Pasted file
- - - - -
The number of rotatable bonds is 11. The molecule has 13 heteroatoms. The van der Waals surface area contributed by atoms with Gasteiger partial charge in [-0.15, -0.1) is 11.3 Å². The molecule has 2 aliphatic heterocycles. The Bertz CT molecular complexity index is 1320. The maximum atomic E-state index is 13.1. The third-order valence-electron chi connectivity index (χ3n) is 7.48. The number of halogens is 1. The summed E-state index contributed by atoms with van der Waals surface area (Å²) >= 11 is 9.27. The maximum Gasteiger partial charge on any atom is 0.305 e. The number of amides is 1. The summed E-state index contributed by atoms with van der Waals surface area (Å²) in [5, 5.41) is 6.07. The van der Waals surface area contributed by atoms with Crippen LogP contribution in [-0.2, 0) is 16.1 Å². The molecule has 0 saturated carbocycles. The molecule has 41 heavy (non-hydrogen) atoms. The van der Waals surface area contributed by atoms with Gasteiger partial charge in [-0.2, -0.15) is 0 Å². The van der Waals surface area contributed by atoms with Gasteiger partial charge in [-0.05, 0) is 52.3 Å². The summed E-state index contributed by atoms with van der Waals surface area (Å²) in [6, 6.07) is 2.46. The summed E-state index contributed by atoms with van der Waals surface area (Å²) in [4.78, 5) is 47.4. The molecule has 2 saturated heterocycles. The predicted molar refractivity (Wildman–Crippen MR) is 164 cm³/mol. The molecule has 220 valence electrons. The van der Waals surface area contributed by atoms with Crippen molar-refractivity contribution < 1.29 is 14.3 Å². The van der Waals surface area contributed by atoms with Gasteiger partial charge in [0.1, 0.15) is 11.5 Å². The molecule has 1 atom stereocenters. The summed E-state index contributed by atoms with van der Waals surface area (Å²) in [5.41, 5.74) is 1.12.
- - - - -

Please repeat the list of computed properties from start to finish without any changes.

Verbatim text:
The number of rotatable bonds is 11. The molecule has 13 heteroatoms. The van der Waals surface area contributed by atoms with Gasteiger partial charge in [-0.15, -0.1) is 11.3 Å². The molecule has 2 aliphatic heterocycles. The Bertz CT molecular complexity index is 1320. The maximum atomic E-state index is 13.1. The third-order valence-electron chi connectivity index (χ3n) is 7.48. The number of halogens is 1. The summed E-state index contributed by atoms with van der Waals surface area (Å²) >= 11 is 9.27. The maximum Gasteiger partial charge on any atom is 0.305 e. The number of amides is 1. The summed E-state index contributed by atoms with van der Waals surface area (Å²) in [5, 5.41) is 6.07. The van der Waals surface area contributed by atoms with Crippen LogP contribution in [-0.2, 0) is 16.1 Å². The molecule has 0 saturated carbocycles. The molecule has 41 heavy (non-hydrogen) atoms. The van der Waals surface area contributed by atoms with Gasteiger partial charge in [-0.2, -0.15) is 0 Å². The van der Waals surface area contributed by atoms with Gasteiger partial charge in [-0.05, 0) is 52.3 Å². The summed E-state index contributed by atoms with van der Waals surface area (Å²) in [6, 6.07) is 2.46. The summed E-state index contributed by atoms with van der Waals surface area (Å²) in [4.78, 5) is 47.4. The molecule has 2 saturated heterocycles. The predicted molar refractivity (Wildman–Crippen MR) is 164 cm³/mol. The molecule has 220 valence electrons. The van der Waals surface area contributed by atoms with Crippen molar-refractivity contribution < 1.29 is 14.3 Å². The van der Waals surface area contributed by atoms with Gasteiger partial charge in [0.1, 0.15) is 11.5 Å². The molecule has 1 atom stereocenters. The summed E-state index contributed by atoms with van der Waals surface area (Å²) in [5.41, 5.74) is 1.12.